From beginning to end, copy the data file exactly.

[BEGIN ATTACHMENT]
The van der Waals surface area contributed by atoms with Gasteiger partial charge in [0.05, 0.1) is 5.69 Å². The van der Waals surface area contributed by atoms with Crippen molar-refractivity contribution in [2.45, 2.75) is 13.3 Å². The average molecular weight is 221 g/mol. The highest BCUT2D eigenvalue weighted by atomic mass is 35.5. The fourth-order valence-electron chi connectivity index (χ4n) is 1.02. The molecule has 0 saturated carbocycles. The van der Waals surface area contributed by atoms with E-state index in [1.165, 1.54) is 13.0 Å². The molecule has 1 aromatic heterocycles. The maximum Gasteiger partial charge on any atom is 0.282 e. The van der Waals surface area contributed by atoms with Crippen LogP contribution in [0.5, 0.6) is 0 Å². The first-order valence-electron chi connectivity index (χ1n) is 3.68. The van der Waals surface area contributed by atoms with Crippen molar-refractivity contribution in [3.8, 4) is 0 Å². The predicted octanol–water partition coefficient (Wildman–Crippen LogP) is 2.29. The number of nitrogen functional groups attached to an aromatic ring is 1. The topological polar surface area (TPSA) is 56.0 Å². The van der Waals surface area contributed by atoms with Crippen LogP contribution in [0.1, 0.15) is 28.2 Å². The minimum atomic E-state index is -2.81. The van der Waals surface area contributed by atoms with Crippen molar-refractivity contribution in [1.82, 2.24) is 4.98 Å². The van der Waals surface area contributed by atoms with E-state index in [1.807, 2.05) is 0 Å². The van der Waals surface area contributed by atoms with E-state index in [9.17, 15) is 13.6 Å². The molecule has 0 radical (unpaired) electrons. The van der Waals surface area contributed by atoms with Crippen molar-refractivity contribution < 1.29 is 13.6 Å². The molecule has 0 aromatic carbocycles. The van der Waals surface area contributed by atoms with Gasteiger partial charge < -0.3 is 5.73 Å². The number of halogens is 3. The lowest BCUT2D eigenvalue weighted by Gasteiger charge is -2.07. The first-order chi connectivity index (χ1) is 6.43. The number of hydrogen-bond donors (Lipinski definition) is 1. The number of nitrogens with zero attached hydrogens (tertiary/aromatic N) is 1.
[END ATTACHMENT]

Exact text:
The van der Waals surface area contributed by atoms with Gasteiger partial charge in [0.05, 0.1) is 5.69 Å². The van der Waals surface area contributed by atoms with Crippen molar-refractivity contribution in [2.45, 2.75) is 13.3 Å². The average molecular weight is 221 g/mol. The highest BCUT2D eigenvalue weighted by atomic mass is 35.5. The fourth-order valence-electron chi connectivity index (χ4n) is 1.02. The molecule has 0 saturated carbocycles. The van der Waals surface area contributed by atoms with E-state index in [1.165, 1.54) is 13.0 Å². The molecule has 1 aromatic heterocycles. The maximum Gasteiger partial charge on any atom is 0.282 e. The van der Waals surface area contributed by atoms with Crippen LogP contribution in [0.5, 0.6) is 0 Å². The first-order valence-electron chi connectivity index (χ1n) is 3.68. The van der Waals surface area contributed by atoms with Crippen molar-refractivity contribution in [3.8, 4) is 0 Å². The predicted octanol–water partition coefficient (Wildman–Crippen LogP) is 2.29. The number of nitrogen functional groups attached to an aromatic ring is 1. The topological polar surface area (TPSA) is 56.0 Å². The van der Waals surface area contributed by atoms with Crippen LogP contribution in [0.1, 0.15) is 28.2 Å². The minimum atomic E-state index is -2.81. The van der Waals surface area contributed by atoms with Crippen molar-refractivity contribution in [1.82, 2.24) is 4.98 Å². The van der Waals surface area contributed by atoms with E-state index in [1.807, 2.05) is 0 Å². The van der Waals surface area contributed by atoms with E-state index in [9.17, 15) is 13.6 Å². The molecule has 0 radical (unpaired) electrons. The van der Waals surface area contributed by atoms with Crippen molar-refractivity contribution < 1.29 is 13.6 Å². The molecule has 0 aromatic carbocycles. The van der Waals surface area contributed by atoms with Gasteiger partial charge < -0.3 is 5.73 Å². The number of halogens is 3. The lowest BCUT2D eigenvalue weighted by Gasteiger charge is -2.07. The first-order chi connectivity index (χ1) is 6.43. The number of hydrogen-bond donors (Lipinski definition) is 1. The number of nitrogens with zero attached hydrogens (tertiary/aromatic N) is 1.